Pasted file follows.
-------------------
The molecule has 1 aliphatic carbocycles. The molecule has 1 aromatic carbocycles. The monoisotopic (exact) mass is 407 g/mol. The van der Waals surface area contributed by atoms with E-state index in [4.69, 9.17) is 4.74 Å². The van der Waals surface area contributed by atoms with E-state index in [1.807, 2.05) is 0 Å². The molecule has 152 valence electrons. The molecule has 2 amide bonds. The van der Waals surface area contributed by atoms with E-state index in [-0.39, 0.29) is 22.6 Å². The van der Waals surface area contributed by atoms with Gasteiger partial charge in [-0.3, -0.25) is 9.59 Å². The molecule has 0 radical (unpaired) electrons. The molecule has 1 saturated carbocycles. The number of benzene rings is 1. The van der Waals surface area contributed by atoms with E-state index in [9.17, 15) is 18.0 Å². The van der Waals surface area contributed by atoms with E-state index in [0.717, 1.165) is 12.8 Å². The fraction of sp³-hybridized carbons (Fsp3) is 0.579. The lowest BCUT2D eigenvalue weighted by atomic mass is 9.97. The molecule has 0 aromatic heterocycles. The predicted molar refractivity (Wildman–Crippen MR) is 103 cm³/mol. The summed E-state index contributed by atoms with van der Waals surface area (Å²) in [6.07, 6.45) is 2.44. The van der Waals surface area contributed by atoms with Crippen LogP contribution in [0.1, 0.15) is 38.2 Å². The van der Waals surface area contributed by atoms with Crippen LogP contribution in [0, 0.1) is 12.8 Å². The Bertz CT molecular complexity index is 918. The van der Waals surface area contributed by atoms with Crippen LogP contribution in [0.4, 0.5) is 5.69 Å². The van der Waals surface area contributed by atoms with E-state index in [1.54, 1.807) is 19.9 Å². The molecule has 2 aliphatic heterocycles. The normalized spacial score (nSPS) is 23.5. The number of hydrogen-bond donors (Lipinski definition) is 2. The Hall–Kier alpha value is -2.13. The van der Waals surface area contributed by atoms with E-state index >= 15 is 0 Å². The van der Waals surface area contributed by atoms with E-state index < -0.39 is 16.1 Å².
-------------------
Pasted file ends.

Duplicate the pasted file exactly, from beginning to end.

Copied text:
The molecule has 1 aliphatic carbocycles. The molecule has 1 aromatic carbocycles. The monoisotopic (exact) mass is 407 g/mol. The van der Waals surface area contributed by atoms with E-state index in [4.69, 9.17) is 4.74 Å². The van der Waals surface area contributed by atoms with E-state index in [1.807, 2.05) is 0 Å². The molecule has 152 valence electrons. The molecule has 2 amide bonds. The van der Waals surface area contributed by atoms with E-state index in [-0.39, 0.29) is 22.6 Å². The van der Waals surface area contributed by atoms with Gasteiger partial charge in [-0.3, -0.25) is 9.59 Å². The molecule has 0 radical (unpaired) electrons. The molecule has 1 saturated carbocycles. The number of benzene rings is 1. The van der Waals surface area contributed by atoms with E-state index in [9.17, 15) is 18.0 Å². The van der Waals surface area contributed by atoms with E-state index in [0.717, 1.165) is 12.8 Å². The fraction of sp³-hybridized carbons (Fsp3) is 0.579. The lowest BCUT2D eigenvalue weighted by atomic mass is 9.97. The molecule has 0 aromatic heterocycles. The predicted molar refractivity (Wildman–Crippen MR) is 103 cm³/mol. The summed E-state index contributed by atoms with van der Waals surface area (Å²) in [6.07, 6.45) is 2.44. The van der Waals surface area contributed by atoms with Crippen LogP contribution in [0.1, 0.15) is 38.2 Å². The van der Waals surface area contributed by atoms with Crippen LogP contribution in [0, 0.1) is 12.8 Å². The Bertz CT molecular complexity index is 918. The van der Waals surface area contributed by atoms with Crippen LogP contribution in [0.4, 0.5) is 5.69 Å². The van der Waals surface area contributed by atoms with E-state index in [1.54, 1.807) is 19.9 Å². The molecule has 2 aliphatic heterocycles. The normalized spacial score (nSPS) is 23.5. The number of hydrogen-bond donors (Lipinski definition) is 2. The Hall–Kier alpha value is -2.13. The van der Waals surface area contributed by atoms with E-state index >= 15 is 0 Å². The van der Waals surface area contributed by atoms with E-state index < -0.39 is 16.1 Å².